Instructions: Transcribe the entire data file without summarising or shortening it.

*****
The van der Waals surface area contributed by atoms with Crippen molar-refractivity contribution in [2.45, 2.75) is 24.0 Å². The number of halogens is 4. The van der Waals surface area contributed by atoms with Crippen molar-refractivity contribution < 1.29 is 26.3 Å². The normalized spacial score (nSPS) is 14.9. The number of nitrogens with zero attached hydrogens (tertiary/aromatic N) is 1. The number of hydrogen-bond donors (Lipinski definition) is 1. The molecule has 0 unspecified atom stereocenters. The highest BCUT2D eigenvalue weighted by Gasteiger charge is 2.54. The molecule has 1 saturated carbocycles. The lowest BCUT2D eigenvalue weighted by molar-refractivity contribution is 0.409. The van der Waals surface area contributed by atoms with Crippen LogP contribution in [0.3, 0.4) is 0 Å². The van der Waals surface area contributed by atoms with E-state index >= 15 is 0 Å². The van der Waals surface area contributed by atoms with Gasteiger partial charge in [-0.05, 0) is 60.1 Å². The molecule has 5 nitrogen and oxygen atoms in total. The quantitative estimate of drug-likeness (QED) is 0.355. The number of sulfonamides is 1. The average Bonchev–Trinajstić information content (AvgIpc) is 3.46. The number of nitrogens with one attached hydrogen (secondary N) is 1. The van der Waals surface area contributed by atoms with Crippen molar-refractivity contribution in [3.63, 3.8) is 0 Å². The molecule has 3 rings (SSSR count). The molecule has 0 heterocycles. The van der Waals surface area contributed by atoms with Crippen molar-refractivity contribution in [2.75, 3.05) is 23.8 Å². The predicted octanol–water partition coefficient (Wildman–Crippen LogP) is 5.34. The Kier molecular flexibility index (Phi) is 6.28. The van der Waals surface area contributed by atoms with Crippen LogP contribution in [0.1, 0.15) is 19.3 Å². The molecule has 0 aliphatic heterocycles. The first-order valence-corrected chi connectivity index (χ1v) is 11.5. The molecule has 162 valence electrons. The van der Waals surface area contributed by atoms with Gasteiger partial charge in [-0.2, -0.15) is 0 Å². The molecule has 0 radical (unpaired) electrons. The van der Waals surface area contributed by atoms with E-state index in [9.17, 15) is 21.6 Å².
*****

The van der Waals surface area contributed by atoms with Crippen molar-refractivity contribution in [2.45, 2.75) is 24.0 Å². The number of halogens is 4. The van der Waals surface area contributed by atoms with Crippen molar-refractivity contribution < 1.29 is 26.3 Å². The normalized spacial score (nSPS) is 14.9. The number of nitrogens with zero attached hydrogens (tertiary/aromatic N) is 1. The number of hydrogen-bond donors (Lipinski definition) is 1. The molecule has 0 unspecified atom stereocenters. The highest BCUT2D eigenvalue weighted by Gasteiger charge is 2.54. The molecule has 1 saturated carbocycles. The lowest BCUT2D eigenvalue weighted by molar-refractivity contribution is 0.409. The van der Waals surface area contributed by atoms with Crippen LogP contribution in [0.3, 0.4) is 0 Å². The van der Waals surface area contributed by atoms with E-state index >= 15 is 0 Å². The van der Waals surface area contributed by atoms with Gasteiger partial charge in [-0.05, 0) is 60.1 Å². The molecule has 5 nitrogen and oxygen atoms in total. The quantitative estimate of drug-likeness (QED) is 0.355. The number of sulfonamides is 1. The average Bonchev–Trinajstić information content (AvgIpc) is 3.46. The number of nitrogens with one attached hydrogen (secondary N) is 1. The van der Waals surface area contributed by atoms with Crippen molar-refractivity contribution in [3.63, 3.8) is 0 Å². The molecule has 3 rings (SSSR count). The molecule has 0 heterocycles. The van der Waals surface area contributed by atoms with Crippen molar-refractivity contribution in [2.75, 3.05) is 23.8 Å². The predicted octanol–water partition coefficient (Wildman–Crippen LogP) is 5.34. The Kier molecular flexibility index (Phi) is 6.28. The van der Waals surface area contributed by atoms with Crippen LogP contribution in [0.1, 0.15) is 19.3 Å². The molecule has 0 aliphatic heterocycles. The first-order valence-corrected chi connectivity index (χ1v) is 11.5. The molecule has 162 valence electrons. The van der Waals surface area contributed by atoms with Gasteiger partial charge in [-0.2, -0.15) is 0 Å². The molecule has 0 radical (unpaired) electrons. The van der Waals surface area contributed by atoms with E-state index in [9.17, 15) is 21.6 Å².